The huge chorus of adults and children handles the ensemble number superbly. The choreography for the animal production numbers were very creative. Choreographer Dottie Lester White should be commended for doing the almost impossible in such a short rehearsal time. Yes it was a stylish entertaining musical for the whole family. The musical runs through Jan 30.


Invention of Love

American Conservatory Theatre once again presents the American premier of a Tom Stoppard play. Last year ACT had such a success with his India Ink and the playwright was so pleased with the production of his work, he entered into negotiations with artistic director Carey Perloff to present his memory play Invention of Love. The play opened at the National Theatre in London to great acclaim of both the critics and public alike. It won the 1997 Evening Standard Award for best play of the year. It transferred to the Haymarket where it ran until Feb 6, 1999. When we were in London in 97, we could not obtain a seat to the production. It was sold out every night.

ACT has assembled a superb cast for this thinking person’s play. It centers around A. E. Houseman, Latin scholar and author of “A Shropshire Lad” whose unrequited love for a sporty Oxford contemporary, Moses Jackson, had to be repressed. Houseman's repression led to his studies of classical literature of the Greeks and Romans. He had passionate love of the obliquities of lyric verse of the poets.

Poetry, scholarship and love are entwined in this sympathetic view of a private life lived parallel to the public career of his near contemporary, Oscar Wild. As Rodney said in a post on All That Chat, this is not easy, entertaining theatre. It is slow and very complex. In fact it would help if the audience had a smattering of knowledge about the poets Horace, Manilius and Catullus, since there are long discussions in the first act on these translations. There are discussion of Latin words such as optandum or quicquam. There are even discussions on where the commas should be in a Catullius verse. Yes, you definitely need your wits about you to understand the first act.

This is a word play and Tom Stoppard writes such beautiful words. They flow like a stream of pure gold. Maybe you don’t know what they are talking about, but just to listen to the words is like listening to music. The acting, which I will discuss later, is superb.

It is interesting to note that the play reflects the Victorian attitudes of the day. They saw a classical education as the path to virtue and understanding. Stoppard shows us its ignorance and prejudice. The professors said that the students should know everything about the Greeks and Romans but leave out “the buggery”. there were long and illicit dissertations about the last Greek battle before the Macedonian in which male lovers fought to the death against the invading Macedonian King Philip.

The second act is more in the spirit of a well written play. Houseman is now a civil servant and Moses is a rising star at the patents office. The two commute to work together and picnic with friends on weekends. One can see the unrequited love of Moses in Houseman’s face and manner. In one brilliant scene he confesses his feelings only to be rejected since Moses abhors the homosexual sex. A brave farewell follows with Moses going off the stage leaving Houseman alone onstage. A large bookcase sweeps onto the stage carrying the young Houseman away and replacing him with his older self.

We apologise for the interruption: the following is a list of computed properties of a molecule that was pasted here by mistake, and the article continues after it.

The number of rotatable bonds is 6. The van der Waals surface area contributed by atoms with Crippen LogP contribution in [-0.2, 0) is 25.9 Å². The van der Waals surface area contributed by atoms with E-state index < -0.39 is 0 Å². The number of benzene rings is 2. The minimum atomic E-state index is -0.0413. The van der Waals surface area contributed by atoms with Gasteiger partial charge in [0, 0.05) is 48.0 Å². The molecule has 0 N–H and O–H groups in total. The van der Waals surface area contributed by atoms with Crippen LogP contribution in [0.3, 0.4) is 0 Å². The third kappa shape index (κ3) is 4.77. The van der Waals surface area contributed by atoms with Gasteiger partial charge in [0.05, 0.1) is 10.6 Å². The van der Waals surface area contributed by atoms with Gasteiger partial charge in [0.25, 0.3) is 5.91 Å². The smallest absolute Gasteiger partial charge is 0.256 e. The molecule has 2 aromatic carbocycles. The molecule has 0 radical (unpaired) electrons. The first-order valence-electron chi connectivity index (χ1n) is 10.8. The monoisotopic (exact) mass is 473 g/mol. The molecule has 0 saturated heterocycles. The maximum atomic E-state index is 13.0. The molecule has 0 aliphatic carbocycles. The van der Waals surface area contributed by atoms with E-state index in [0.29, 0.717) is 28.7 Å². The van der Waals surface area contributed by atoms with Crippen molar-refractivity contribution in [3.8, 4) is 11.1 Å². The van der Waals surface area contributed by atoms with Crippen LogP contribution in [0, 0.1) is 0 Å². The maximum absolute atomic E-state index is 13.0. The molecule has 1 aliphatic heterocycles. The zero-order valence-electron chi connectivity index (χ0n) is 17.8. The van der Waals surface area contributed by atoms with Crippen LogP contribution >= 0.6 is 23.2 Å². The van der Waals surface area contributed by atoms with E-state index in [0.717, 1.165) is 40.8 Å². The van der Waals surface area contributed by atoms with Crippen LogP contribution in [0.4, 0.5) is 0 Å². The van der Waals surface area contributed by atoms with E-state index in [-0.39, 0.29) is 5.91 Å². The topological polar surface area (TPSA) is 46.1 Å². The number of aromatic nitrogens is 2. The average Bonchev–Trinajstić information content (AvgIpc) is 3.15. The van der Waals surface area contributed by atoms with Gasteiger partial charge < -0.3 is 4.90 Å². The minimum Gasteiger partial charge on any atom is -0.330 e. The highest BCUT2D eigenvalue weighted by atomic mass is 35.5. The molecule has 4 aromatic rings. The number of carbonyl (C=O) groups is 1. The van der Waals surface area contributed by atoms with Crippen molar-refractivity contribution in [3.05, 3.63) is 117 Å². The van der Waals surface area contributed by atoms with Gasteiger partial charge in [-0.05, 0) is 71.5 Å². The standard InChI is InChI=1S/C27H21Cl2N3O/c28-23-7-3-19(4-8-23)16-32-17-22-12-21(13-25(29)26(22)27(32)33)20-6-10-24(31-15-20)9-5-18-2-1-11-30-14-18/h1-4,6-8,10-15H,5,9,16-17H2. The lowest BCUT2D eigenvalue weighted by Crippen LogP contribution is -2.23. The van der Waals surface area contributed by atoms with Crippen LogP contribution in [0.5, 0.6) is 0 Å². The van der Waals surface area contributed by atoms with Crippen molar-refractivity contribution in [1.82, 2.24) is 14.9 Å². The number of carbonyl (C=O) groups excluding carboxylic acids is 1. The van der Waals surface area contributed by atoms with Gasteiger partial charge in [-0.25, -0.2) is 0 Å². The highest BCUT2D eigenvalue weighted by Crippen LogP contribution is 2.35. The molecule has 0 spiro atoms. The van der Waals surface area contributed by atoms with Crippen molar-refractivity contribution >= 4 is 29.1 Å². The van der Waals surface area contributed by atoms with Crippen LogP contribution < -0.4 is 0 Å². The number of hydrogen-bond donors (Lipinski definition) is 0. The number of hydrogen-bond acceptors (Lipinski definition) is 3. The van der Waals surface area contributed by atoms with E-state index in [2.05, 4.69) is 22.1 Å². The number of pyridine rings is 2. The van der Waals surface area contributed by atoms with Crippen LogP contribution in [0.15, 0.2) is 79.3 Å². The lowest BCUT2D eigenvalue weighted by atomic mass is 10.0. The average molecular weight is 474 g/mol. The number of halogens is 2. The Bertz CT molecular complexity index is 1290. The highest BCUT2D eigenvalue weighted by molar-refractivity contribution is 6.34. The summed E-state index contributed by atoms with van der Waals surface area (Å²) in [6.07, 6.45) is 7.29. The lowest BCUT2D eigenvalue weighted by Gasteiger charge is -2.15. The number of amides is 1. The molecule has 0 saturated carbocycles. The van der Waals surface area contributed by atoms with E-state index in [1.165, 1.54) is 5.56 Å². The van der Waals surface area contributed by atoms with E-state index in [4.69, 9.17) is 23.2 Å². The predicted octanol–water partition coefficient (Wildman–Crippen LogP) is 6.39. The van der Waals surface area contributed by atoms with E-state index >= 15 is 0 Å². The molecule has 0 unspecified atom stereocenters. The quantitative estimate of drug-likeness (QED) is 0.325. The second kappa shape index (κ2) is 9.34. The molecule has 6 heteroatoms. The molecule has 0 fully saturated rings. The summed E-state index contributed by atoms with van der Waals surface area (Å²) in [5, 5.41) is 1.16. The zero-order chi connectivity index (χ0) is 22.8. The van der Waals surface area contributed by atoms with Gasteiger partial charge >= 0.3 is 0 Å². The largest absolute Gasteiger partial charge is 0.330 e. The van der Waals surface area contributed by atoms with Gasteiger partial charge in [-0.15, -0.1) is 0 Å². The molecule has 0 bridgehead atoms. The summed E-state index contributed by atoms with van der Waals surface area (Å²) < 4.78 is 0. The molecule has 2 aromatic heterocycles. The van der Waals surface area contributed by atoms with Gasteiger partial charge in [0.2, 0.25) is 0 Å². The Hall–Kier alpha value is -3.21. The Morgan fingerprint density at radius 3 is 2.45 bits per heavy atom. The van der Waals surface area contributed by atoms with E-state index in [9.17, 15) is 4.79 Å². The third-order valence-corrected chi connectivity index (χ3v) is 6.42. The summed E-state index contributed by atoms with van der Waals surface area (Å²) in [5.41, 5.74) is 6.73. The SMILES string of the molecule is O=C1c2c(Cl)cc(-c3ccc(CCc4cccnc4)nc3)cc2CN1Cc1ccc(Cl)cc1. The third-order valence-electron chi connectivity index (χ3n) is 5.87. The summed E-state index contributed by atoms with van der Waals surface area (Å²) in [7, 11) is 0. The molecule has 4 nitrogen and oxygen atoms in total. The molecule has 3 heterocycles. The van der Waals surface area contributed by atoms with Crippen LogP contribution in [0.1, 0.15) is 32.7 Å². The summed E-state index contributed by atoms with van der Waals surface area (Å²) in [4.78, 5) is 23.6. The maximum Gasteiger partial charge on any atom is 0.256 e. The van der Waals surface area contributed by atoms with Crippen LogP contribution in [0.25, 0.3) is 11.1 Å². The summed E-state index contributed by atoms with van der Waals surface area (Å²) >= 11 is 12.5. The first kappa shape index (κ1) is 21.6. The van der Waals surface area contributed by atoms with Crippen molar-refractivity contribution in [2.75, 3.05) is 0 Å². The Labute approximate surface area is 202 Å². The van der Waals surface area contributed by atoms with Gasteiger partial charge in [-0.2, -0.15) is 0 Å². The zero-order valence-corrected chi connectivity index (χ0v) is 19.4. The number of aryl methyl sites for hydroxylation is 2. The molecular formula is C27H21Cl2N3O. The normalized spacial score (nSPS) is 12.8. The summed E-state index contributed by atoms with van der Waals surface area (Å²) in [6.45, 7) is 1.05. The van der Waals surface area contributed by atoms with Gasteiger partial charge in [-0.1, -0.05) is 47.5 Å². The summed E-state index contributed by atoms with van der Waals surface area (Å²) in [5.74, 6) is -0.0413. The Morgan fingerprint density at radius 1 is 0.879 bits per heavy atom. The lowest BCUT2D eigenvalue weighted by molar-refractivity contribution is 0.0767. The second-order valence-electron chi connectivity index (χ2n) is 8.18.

The second act has as a background the rise and fall of Oscar Wilde. In fact there is a sparkling scene between the two that is one of the highlights of the production. Oscar, who is now out of Reading jail, is lounging in France and they compare Housman's closeted homosexuality to Oscar's open love for the male. This was a beautifully written scene.

I can’t say enough for the actors. James Cromwell, a wonderful film character actor, plays the elder Houseman. He has ramrod posture and his speeches are very polished. He gives a sublime performance as the 77 year old professorial Houseman. The young Houseman is played by Jason Butler Harner, an astonishing actor. Mr. Harner was great last season as one of the sons in Long Days Journey where I said he was a person to watch. Since that time he played in New York in An Experiment with an Air Pump at the Manhattan Theatre Club. He was also in Macbeth at the New York Shakespeare Festival. Mr. Harner has the burning intensity and almost translucent sensitivity of the young Houseman. Every performer is a gem in this production. Marco Barricelli, who was so manly as Stanley in ACT’s Streetcar Named Desire, and the love interest in Rose Tattoo makes a complete about face as the effeminate Oscar Wilde; a tour de force in acting.

I highly recommend this witty play and I put it on a par with Stoppard’s Arcadia, The Real Thing, Travesties and Rosencrantz and Guildenstern. If you want to see acting at its best and a wonderful word play, I suggest you see it. One other thing, don’t be sleepy and keep your wits about you. The production runs until Feb 13. “2 Piano , 4 Hands” follows on Feb 17.

Cheers,


- Richard Connema



Terms of Service

[ © 1997 - 2014 www.TalkinBroadway.com, Inc. ]